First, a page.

Wednesday, March 21, 2012


If someone does work for you, whether they are a paid employee or a volunteer, they must feel appreciated for having provided a valuable contribution.  Unfortunately volunteers are often forgotten and their hard work is taken for granted or even overlooked.

Volunteers play an integral role for many businesses and organizations by providing, both labor and experience, a substantial economic benefit. With today's shrinking budgets and subsidies, the careful cultivation of a volunteer workforce is crucial. For many of us, planned projects or events could not be executed without the work, knowledge and time donated by volunteers.

By using the full potential of a volunteer workforce, an organization can expand their services; bring about closer ties with the community; increase the organization's opportunities; and provide an enormous amount of manpower. However, acquiring and using volunteers takes effort and planning. Remember that volunteers give their time and talents by choice. The trick is to make them choose your organization as the recipient.

Acquiring Volunteers

In order to attract volunteers, you must plan appropriately. This allows you to determine essential information such as: what type of volunteers you need, how many you need, how long you will need them, where they will be placed, and the exact duties that you will need to assign them. Plan on taking a substantial amount of time to coordinate volunteer hours and train them properly.

Asking someone for help is often viewed as a compliment. It is flattering to be told that your abilities are in demand. Most people enjoy helping, particularly when they know that their labor and knowledge are genuinely needed and will be used effectively to complete an important project.

How you propose to retain your volunteer workforce helps in its acquisition. If you require expertise in a certain area, begin your search at the places where this expertise can be found.  Membership organizations and religious institutions usually have a wealth of talent ready to volunteer for them.  It is important to know who your members are, the skills they bring to your organization and how you can utilize them effectively. 

Convincing People to Volunteer

Do not forget to fully discuss why you need volunteers and what you hope to accomplish. You may even be able to turn your request into their idea. Focus on the good things that will come about when the project is over. Ensure that the work is necessary…no one likes to do “busy” work or feel that they are wasting their time.

Always appreciate the fact that a volunteer is not only using their skills to help you, but they are also donating their time.  They might be taking time off from their paid employment or other activities they participate in.  Make sure that you have things ready for them when they arrive so they can complete the tasks that they are volunteering to do.  Let them know if there are issues that will make their work difficult or take longer then expected.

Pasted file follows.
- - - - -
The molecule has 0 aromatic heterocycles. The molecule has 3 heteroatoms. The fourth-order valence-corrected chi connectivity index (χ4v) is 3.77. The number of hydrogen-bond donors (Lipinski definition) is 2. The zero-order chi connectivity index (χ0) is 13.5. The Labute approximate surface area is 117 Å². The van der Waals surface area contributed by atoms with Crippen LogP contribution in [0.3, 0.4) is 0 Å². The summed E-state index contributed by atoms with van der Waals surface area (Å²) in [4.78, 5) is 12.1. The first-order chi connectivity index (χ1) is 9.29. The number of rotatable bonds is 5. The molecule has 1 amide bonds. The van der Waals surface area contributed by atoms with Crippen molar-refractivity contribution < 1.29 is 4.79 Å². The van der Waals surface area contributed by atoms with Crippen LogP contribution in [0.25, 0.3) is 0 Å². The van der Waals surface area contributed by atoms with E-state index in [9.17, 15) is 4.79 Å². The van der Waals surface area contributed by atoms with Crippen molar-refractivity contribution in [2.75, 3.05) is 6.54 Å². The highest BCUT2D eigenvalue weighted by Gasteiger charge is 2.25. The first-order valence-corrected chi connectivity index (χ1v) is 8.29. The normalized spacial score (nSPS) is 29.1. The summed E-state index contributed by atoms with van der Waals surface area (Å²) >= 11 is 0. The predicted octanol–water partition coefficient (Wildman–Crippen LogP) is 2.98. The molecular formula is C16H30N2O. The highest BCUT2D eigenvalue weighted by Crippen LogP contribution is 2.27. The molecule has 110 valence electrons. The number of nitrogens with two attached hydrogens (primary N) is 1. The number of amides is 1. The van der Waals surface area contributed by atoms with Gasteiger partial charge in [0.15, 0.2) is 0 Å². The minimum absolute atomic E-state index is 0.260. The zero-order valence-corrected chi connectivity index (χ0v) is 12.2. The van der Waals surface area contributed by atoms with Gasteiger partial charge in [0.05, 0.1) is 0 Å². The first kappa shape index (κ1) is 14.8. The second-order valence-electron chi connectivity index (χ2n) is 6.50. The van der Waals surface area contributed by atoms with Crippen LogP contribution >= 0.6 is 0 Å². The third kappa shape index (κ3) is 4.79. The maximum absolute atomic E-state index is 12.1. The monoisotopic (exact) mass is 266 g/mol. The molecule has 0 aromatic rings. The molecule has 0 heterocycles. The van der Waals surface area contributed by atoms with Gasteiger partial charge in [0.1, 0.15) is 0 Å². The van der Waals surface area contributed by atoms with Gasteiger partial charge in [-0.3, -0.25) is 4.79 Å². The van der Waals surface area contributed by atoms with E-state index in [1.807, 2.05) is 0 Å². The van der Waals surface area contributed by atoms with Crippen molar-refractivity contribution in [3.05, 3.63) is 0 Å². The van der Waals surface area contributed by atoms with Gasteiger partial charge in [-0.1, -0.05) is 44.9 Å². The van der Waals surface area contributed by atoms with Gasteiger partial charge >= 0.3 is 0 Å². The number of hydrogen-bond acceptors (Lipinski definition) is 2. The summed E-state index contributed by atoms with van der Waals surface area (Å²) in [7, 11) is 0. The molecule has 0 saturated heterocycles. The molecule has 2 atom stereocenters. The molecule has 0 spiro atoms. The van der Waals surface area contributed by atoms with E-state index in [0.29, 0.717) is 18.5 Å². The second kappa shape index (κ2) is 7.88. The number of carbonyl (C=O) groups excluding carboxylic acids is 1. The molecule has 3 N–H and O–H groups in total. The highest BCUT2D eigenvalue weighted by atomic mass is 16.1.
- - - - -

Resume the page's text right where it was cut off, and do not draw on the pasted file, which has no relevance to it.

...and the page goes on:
Keeping Volunteers

Sharing and distributing information is the first step to keeping volunteers motivated and involved. An active, thorough orientation is mandatory. Make sure that all volunteers understand the project, its background, why it is being done in a particular way, and what their role will be on the project team. Be careful not to treat the volunteer as if they are not a contributing member of the team and don’t ask them to do menial work such as getting coffee or maintenance work. Try to avoid excessive bossing around of volunteers by paid employees.

To further understand how to keep volunteers, it is vital to know their motivation for volunteering in the first place. Since money is not involved, the motivation to freely give their precious time must be very strong.   Supporting a cause, feeling that the can make a difference, to further self-interests or just wishing to help are all valid reasons. It is up to you to politely discover the reasons why they chose to volunteer at your organization and to fulfill their needs as volunteers.

Satisfying these prerequisites will keep your volunteers coming back, often bringing new recruits with them. This is what can ultimately separate your organization from the many others that search for free help. Recognizing and satisfying volunteer needs is the key to acquiring and keeping them.

Even the most resolute volunteer likes to be thanked.  Be sure to distribute thank-you letters, certificates of appreciation or even some words of appreciation. Make sure that everyone involved receives some sort of recognition. The least expensive recognition--and the most often forgotten--is the sincere acknowledgment of an individual's work. Acknowledging and rewarding individual accomplishments are powerful incentives in motivation and retention.

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